lookback.io is a mobile user-research platform, which allows UI/UX designers and mobile professionals to perform remote user research. It also helps to communicate with participants in real-time, execute self-test research on users’ end with pre-defined goals and set up in-person app tests.
Qualitative Desktop Analytics
FullStory is a desktop qualitative analytics solution that provides product owners with the ability to see precisely how users or visitors interact with their website, how optimized the experience is, and how bugs/crashes occur.
Hotjar is a one-stop-shop for qualitative website analysis and user feedback. It provides product owners with everything they need to learn more about their users/visitors and how they experience their product.
SessionCam wants to skyrocket your conversion and user satisfaction rates of the website, and it relies on exciting features to do so. First, there is error detection, which automatically identifies the most frequent error messages.
In-App Feedback Tools
It allows app owners as well as UI/UX designers to understand their users better by proactively communicating with them. The tool features a smart engagement system that identifies the best time to engage with users based on their behaviour, location, connection and more. Features include prompt ratings, user survey and in-app messages.
UserReport is an amalgamation of two simple tools – a survey and a feedback forum. These tools run as an integrated part of your app and will allow you to interact with your users, to learn more about them – their preferences, their goals, and where they think you can improve.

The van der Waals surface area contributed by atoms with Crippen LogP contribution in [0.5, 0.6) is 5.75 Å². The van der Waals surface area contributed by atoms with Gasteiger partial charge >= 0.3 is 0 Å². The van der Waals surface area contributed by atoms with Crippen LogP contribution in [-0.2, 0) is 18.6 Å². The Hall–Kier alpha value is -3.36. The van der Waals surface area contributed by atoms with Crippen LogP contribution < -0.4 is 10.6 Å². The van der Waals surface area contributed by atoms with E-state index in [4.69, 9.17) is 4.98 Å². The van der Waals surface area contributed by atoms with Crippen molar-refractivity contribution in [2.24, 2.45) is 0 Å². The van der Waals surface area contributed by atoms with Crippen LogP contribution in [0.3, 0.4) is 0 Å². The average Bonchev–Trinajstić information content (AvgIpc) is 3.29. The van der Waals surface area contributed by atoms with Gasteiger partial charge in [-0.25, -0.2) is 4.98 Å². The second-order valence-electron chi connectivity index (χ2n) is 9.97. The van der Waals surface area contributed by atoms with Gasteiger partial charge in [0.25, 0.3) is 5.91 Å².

Mobile Usability Testing
Userlytics allows UI/UX designers and product managers to design and upload a user testing script. From there, they can select the asset to test (mobile app in this case) and set up a remote user testing session.
Desktop Usability Testing
UsabilityHub is usability testing a platform that allows UI/UX Designers to make confident design decisions with extensive data and remote user testings.
As we can see there are plenty of tools available for suing UX research methods for different platforms and at various stages of the design process but the most important thing to remember is to choose the right method at the right time.
UX Research Cheat Sheet
As we have realized that the research methods are great to derive insights, and the design process that runs simultaneously helps us to get to the right product on time. The UX research process can help make valuable efforts and reduce the time for the team in the process as many methods are utilized simultaneously.
The common question often asked is what is the right time to do UX research, and according to the Neilson Norman studies, there are typically three answers for this-
- You can do user research at the current stage wherever you are in the process. It helps you come up with better insights and a fitting background of the project.
- Conducting user research at every stage because it increases the value of the product more than the cost of research time.
- Research at the early stage if the budget is limited and reserve some for the later stages in the project.
When deciding where and how to start, we can use some of these most used methods. Some may be more appropriate than others and time-consuming, but we always need to understand that the goals of the research process should align with the chosen methods, and it can be used in the product development cycle through the process.